The poet Grace Dunham once said: “Talking with friends is also a form of writing.” Kimberly and Jenna can attest to this, and I can too. When my friend Zoya says something funny over FaceTime, when my pal Maimuna texts me their latest Spotify playlist, this too is writing, and it informs my work. There are many things that make writing good, and some of them we speak of often: reading more, writing more, and I suppose, as a byproduct, thinking more. But perhaps the most important thing that’s made my writing better is a specific sort of human connection, one where I am so understood by the people in my life that I become brave enough to share my ideas because I no longer feel alone in them.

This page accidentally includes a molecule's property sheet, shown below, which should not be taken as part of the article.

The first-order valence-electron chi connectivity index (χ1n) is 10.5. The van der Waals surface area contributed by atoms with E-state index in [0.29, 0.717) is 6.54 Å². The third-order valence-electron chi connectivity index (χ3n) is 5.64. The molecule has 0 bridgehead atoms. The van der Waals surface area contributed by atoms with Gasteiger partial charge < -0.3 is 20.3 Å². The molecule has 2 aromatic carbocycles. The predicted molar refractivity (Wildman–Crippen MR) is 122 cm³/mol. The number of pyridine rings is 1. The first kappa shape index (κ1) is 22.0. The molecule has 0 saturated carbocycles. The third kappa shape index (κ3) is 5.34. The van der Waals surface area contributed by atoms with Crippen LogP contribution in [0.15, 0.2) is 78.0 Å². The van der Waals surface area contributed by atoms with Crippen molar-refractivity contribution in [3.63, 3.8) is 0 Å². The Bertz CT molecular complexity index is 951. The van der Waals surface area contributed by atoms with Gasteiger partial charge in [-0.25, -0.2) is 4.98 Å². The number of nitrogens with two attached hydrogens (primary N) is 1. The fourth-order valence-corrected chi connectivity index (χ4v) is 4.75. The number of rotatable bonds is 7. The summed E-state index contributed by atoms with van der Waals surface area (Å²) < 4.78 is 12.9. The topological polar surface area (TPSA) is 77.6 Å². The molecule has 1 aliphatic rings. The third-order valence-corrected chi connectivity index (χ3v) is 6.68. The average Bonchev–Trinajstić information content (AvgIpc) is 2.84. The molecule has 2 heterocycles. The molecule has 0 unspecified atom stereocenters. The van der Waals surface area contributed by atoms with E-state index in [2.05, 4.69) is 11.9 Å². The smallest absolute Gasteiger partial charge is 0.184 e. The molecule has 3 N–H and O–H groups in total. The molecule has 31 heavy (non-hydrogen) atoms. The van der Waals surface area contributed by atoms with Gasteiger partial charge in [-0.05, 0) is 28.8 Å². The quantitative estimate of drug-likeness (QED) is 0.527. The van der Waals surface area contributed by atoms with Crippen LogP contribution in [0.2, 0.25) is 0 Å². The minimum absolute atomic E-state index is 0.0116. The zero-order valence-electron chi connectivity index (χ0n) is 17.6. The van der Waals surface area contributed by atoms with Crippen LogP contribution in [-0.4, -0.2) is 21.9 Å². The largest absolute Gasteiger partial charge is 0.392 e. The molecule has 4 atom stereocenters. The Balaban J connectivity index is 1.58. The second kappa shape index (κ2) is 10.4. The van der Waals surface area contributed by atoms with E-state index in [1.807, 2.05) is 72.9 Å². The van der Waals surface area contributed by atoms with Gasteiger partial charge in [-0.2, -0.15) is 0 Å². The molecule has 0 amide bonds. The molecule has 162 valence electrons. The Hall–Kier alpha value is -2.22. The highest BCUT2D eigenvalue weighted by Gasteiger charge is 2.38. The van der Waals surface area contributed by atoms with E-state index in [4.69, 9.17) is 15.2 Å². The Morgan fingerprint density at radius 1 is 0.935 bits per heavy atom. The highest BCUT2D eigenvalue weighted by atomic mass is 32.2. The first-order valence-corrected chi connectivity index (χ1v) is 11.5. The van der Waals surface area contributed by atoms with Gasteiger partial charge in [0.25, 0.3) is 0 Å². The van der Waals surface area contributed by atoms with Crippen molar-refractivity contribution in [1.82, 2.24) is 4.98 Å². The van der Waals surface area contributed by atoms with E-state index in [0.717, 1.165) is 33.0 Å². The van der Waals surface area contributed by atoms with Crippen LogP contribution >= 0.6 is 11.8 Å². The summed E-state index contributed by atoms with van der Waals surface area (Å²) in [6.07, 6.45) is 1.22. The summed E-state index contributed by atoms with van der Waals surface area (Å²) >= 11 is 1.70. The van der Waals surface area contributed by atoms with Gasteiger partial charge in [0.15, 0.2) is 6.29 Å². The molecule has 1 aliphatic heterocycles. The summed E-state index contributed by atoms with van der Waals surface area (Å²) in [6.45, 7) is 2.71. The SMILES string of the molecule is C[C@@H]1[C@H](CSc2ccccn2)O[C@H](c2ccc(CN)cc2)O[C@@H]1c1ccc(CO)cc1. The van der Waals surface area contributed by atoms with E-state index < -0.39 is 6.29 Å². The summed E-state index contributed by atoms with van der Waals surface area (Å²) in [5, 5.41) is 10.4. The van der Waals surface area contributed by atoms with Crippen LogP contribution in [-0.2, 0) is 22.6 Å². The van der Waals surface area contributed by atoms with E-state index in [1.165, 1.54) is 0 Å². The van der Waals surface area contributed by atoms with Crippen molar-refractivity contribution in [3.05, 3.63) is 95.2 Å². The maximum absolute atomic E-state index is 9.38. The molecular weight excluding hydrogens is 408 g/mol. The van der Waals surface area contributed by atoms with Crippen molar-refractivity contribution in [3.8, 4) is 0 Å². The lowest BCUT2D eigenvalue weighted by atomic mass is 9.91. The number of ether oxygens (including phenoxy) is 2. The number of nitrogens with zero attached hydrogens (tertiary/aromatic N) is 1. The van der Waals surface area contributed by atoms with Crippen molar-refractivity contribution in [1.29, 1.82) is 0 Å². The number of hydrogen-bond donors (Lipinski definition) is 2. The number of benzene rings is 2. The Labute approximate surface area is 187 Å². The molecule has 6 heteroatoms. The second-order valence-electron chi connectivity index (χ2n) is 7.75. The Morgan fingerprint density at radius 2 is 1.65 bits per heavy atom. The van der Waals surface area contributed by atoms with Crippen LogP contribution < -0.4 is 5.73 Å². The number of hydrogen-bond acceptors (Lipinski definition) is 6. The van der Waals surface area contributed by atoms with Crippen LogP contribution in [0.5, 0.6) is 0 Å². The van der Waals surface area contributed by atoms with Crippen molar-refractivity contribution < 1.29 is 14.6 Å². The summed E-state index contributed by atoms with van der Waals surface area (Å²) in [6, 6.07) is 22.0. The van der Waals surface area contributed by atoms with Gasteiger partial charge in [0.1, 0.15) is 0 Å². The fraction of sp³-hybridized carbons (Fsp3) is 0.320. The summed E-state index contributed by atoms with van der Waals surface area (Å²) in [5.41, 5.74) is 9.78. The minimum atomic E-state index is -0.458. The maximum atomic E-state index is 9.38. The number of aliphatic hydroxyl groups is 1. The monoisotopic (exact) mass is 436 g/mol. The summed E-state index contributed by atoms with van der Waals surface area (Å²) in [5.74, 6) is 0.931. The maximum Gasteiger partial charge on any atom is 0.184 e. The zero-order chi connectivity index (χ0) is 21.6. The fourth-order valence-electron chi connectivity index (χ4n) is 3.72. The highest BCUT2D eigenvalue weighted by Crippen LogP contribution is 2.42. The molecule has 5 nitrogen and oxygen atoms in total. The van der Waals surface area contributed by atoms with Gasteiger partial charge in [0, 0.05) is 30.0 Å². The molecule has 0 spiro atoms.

My friend Yume is maybe the only person I feel comfortable sending things to without context. If I see a tweet I think is dumb, I’ll send it. If I hear a song I think is great, I’ll share it. No caption needed. She does the same. There’s a certain level of trust that blankets these sort of messages: i think this is weird or funny or cool for a specific reason that i know you will also share so i am sending for you but we don't need to talk about it further. love u. Because we share so many niche preferences and opinions it has become a running joke between the two of us that me and Yume have the same brain. Which made me feel better about my own brain: if I love Yume’s mind and we’re splitting a brain cell, that must mean there’s some values in my ideas, too. More recently I’ve asked Yume to look over my newsletter almost every time I put out an essay. It’s not really for grammatical or structural advice, I just love the way she affirms and furthers my ideas. Once I apologized for my almost weekly probing messages (hey sorry can u take a look at this) but Yume brushed me off. “I love this little peer review we have going,” she texted me, and I do too. She reviewed this essay that you’re reading right now, and her comments made me understand my own words more.